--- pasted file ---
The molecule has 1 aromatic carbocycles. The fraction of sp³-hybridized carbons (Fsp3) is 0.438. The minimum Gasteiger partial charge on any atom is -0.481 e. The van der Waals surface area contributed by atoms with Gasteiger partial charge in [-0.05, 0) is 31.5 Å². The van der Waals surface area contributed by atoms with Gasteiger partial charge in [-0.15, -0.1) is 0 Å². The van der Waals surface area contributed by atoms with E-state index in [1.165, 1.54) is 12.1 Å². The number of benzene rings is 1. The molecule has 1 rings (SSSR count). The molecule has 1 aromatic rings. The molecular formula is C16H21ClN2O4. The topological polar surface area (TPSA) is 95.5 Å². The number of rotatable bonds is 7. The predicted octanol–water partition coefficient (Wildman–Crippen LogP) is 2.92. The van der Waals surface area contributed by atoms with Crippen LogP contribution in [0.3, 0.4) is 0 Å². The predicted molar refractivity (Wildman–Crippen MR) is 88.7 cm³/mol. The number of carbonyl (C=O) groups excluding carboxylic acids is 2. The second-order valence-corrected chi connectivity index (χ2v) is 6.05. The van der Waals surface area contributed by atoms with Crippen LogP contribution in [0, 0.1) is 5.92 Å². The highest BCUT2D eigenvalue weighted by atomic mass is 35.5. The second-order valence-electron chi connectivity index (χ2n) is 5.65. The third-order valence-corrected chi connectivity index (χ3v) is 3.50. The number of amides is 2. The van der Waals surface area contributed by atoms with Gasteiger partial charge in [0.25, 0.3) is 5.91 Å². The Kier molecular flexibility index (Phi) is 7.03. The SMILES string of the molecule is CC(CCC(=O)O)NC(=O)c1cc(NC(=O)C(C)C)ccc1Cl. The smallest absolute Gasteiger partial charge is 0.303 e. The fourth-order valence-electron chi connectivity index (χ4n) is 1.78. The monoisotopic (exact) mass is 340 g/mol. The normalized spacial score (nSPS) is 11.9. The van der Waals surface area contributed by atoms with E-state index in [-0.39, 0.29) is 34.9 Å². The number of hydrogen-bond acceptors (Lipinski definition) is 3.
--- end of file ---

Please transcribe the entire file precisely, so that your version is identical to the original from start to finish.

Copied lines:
The molecule has 1 aromatic carbocycles. The fraction of sp³-hybridized carbons (Fsp3) is 0.438. The minimum Gasteiger partial charge on any atom is -0.481 e. The van der Waals surface area contributed by atoms with Gasteiger partial charge in [-0.05, 0) is 31.5 Å². The van der Waals surface area contributed by atoms with Gasteiger partial charge in [-0.15, -0.1) is 0 Å². The van der Waals surface area contributed by atoms with E-state index in [1.165, 1.54) is 12.1 Å². The number of benzene rings is 1. The molecule has 1 rings (SSSR count). The molecule has 1 aromatic rings. The molecular formula is C16H21ClN2O4. The topological polar surface area (TPSA) is 95.5 Å². The number of rotatable bonds is 7. The predicted octanol–water partition coefficient (Wildman–Crippen LogP) is 2.92. The van der Waals surface area contributed by atoms with Crippen LogP contribution in [0.3, 0.4) is 0 Å². The predicted molar refractivity (Wildman–Crippen MR) is 88.7 cm³/mol. The number of carbonyl (C=O) groups excluding carboxylic acids is 2. The second-order valence-corrected chi connectivity index (χ2v) is 6.05. The van der Waals surface area contributed by atoms with Crippen LogP contribution in [0, 0.1) is 5.92 Å². The highest BCUT2D eigenvalue weighted by atomic mass is 35.5. The second-order valence-electron chi connectivity index (χ2n) is 5.65. The third-order valence-corrected chi connectivity index (χ3v) is 3.50. The number of amides is 2. The van der Waals surface area contributed by atoms with Gasteiger partial charge in [0.25, 0.3) is 5.91 Å². The Kier molecular flexibility index (Phi) is 7.03. The SMILES string of the molecule is CC(CCC(=O)O)NC(=O)c1cc(NC(=O)C(C)C)ccc1Cl. The smallest absolute Gasteiger partial charge is 0.303 e. The fourth-order valence-electron chi connectivity index (χ4n) is 1.78. The monoisotopic (exact) mass is 340 g/mol. The normalized spacial score (nSPS) is 11.9. The van der Waals surface area contributed by atoms with E-state index in [-0.39, 0.29) is 34.9 Å². The number of hydrogen-bond acceptors (Lipinski definition) is 3.